Boys of the heathen families resorted to the school of the Sing Sang, or teacher, an old man, more than half-convinced at heart, and not unwilling to let the foreigner come in, take a class, and open their minds to something new. Even the Kuniongs, were not unwelcome when they came in with the missionary, and showed pictures, even though the boys made no difficulty in telling them how much better were their own pictures of warriors, giants, and dragons, which certainly had the advantage in brilliant coloring.

But the little girls were Mabel's especial sphere and joy, from babyhood upward. When once a Christian mother had been coaxed to trust a child in the power of Ma-Bee Kuniong, as the women learned to call her, and it had been made extraordinarily happy with kindergarten sports, pictures, songs, flowers, and verses, more little ones began to flock in--Christian and Buddhist--boys and girls alike, till they were about seven years old, when the boys of the unconverted were carried off to the hovel of old Sing-Sang, or, rather, held [209/210] it beneath their dignity to listen to a Kuniong. All of them loved any amount of kindergarten "gifts," and exercise in the drill, the songs and other sports, and likewise in the Scripture stories that Edward freely allowed her to teach to all. A short prayer to the God of all nations began and ended the whole; but the little Christians had some amount of separate instruction in the Faith, and learned about their salvation and the benefits and obligations of their baptism.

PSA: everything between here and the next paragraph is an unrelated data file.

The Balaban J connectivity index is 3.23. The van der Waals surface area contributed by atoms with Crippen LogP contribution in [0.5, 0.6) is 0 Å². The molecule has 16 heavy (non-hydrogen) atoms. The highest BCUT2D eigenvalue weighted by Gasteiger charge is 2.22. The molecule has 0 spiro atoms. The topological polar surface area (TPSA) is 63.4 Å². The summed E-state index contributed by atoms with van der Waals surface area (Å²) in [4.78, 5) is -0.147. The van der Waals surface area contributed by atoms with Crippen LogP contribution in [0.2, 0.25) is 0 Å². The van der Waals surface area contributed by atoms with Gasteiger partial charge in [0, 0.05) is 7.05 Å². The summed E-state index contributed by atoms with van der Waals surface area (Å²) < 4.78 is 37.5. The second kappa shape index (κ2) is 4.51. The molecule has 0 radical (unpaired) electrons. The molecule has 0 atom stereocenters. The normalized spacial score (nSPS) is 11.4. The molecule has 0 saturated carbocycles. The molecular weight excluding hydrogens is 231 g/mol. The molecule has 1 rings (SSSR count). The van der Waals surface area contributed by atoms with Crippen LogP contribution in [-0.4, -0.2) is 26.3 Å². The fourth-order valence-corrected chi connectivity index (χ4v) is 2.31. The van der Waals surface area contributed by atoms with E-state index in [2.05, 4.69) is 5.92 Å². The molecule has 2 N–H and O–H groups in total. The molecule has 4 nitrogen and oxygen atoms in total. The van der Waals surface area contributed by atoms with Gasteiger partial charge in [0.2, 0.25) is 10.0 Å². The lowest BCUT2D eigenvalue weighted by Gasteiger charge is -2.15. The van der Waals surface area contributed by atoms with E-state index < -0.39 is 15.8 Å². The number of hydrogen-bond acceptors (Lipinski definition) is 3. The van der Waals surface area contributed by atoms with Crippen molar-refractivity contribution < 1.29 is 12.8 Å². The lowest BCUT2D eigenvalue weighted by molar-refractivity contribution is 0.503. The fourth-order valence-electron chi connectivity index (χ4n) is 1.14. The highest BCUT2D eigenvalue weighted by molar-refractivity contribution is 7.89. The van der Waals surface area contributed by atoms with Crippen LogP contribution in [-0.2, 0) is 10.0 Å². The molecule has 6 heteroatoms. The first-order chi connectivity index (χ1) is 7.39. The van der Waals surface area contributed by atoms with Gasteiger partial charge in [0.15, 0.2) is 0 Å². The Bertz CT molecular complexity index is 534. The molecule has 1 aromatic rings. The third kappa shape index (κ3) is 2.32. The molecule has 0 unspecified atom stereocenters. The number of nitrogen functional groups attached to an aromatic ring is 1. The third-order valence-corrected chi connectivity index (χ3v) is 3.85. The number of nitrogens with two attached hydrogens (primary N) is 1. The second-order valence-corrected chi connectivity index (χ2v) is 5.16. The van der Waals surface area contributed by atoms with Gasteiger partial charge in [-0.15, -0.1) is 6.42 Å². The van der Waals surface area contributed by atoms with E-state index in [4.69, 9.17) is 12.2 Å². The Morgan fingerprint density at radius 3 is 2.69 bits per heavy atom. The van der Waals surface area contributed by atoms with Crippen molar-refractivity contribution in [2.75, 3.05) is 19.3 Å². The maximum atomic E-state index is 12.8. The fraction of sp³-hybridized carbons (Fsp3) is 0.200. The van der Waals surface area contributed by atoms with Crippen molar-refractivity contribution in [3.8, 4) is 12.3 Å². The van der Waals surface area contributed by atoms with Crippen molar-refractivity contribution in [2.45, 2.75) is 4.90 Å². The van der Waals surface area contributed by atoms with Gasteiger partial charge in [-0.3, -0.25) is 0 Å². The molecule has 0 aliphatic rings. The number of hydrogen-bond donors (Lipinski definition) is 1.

All seemed to Mabel extraordinarily alike, both in face and character: she could hardly tell one from another at first, except by their size and the colors of their dresses; and they were so quiet, so free from quarrels or tempers, that she longed to hold them up as examples to Sunday-school classes at home. She actually did write letters to her friends at Langbridge full of descriptions of their passive charms, and, by-and-by, of their wonderful progress. Was there ever an eager teacher, who was not delighted with the children's proficiency?

Little ones were, of course, less easily dealt with, and yelled if touched by any one save their parents; and in some streets of Pekin, and in [210/211] many of the more distant villages, there were shouts against the "foreign devils."

The chief industry of the place was the rearing of silk-worms, and on this the women were employed. The eggs were-laid out on frames made of bamboo and the worms fed with shredded mulberry leaves, and during their growth the English were not allowed, even by the Christians, to come near them, since the sound of the foreign voice was supposed to agitate them so as to be fatal to their spinning, nor could they endure any close or noxious smell. There was a wild caterpillar besides, which was caught on trees, and produced a darker cocoon, whence a coarse kind of silk, called "'Ponga," was made, and women and children turned out in search of these. Hawkers or middlemen came round after the cocoons had been spun, and purchased them, to be disposed of afterward at Shanghai.

Most of the men were small farmers growing wheat and millet, or, in the valley, rice, also tobacco. At the various harvests, at which men, women, and children all turned out to gather in the crop, the fields were a gay sight, while the classes were deserted.